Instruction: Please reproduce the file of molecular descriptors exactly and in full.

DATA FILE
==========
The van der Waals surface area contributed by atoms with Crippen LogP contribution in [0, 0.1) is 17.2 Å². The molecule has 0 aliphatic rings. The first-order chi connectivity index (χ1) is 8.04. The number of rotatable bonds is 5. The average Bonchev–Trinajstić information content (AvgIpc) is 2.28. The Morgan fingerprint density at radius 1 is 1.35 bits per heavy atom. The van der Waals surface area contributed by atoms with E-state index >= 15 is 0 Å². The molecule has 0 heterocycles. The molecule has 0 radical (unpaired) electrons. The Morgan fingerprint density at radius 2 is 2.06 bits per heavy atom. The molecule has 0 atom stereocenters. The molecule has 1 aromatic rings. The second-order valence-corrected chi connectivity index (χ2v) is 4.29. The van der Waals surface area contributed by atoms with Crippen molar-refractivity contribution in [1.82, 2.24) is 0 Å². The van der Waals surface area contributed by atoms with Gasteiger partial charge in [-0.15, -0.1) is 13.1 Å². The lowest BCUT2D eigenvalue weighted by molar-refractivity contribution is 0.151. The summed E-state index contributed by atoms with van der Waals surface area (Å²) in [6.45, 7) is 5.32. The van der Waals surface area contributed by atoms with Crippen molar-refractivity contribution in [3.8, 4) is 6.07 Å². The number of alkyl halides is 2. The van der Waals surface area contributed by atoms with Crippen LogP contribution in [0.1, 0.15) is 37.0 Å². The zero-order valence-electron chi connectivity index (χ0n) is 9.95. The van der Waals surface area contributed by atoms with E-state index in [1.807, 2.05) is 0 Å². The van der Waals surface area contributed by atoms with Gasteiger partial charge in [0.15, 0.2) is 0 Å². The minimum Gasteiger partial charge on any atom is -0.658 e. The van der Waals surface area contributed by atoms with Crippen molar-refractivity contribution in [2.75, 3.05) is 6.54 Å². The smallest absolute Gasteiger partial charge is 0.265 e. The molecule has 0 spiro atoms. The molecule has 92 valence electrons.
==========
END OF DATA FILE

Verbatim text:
The van der Waals surface area contributed by atoms with Crippen LogP contribution in [0, 0.1) is 17.2 Å². The molecule has 0 aliphatic rings. The first-order chi connectivity index (χ1) is 8.04. The number of rotatable bonds is 5. The average Bonchev–Trinajstić information content (AvgIpc) is 2.28. The Morgan fingerprint density at radius 1 is 1.35 bits per heavy atom. The van der Waals surface area contributed by atoms with E-state index >= 15 is 0 Å². The molecule has 0 heterocycles. The molecule has 0 radical (unpaired) electrons. The Morgan fingerprint density at radius 2 is 2.06 bits per heavy atom. The molecule has 0 atom stereocenters. The molecule has 1 aromatic rings. The second-order valence-corrected chi connectivity index (χ2v) is 4.29. The van der Waals surface area contributed by atoms with Crippen molar-refractivity contribution in [1.82, 2.24) is 0 Å². The van der Waals surface area contributed by atoms with Gasteiger partial charge in [-0.15, -0.1) is 13.1 Å². The lowest BCUT2D eigenvalue weighted by molar-refractivity contribution is 0.151. The summed E-state index contributed by atoms with van der Waals surface area (Å²) in [6.45, 7) is 5.32. The van der Waals surface area contributed by atoms with Crippen molar-refractivity contribution in [3.8, 4) is 6.07 Å². The number of alkyl halides is 2. The van der Waals surface area contributed by atoms with Crippen LogP contribution in [0.1, 0.15) is 37.0 Å². The zero-order valence-electron chi connectivity index (χ0n) is 9.95. The van der Waals surface area contributed by atoms with E-state index in [1.807, 2.05) is 0 Å². The van der Waals surface area contributed by atoms with Gasteiger partial charge in [0.15, 0.2) is 0 Å². The minimum Gasteiger partial charge on any atom is -0.658 e. The van der Waals surface area contributed by atoms with Crippen molar-refractivity contribution in [2.75, 3.05) is 6.54 Å². The smallest absolute Gasteiger partial charge is 0.265 e. The molecule has 0 spiro atoms. The molecule has 92 valence electrons.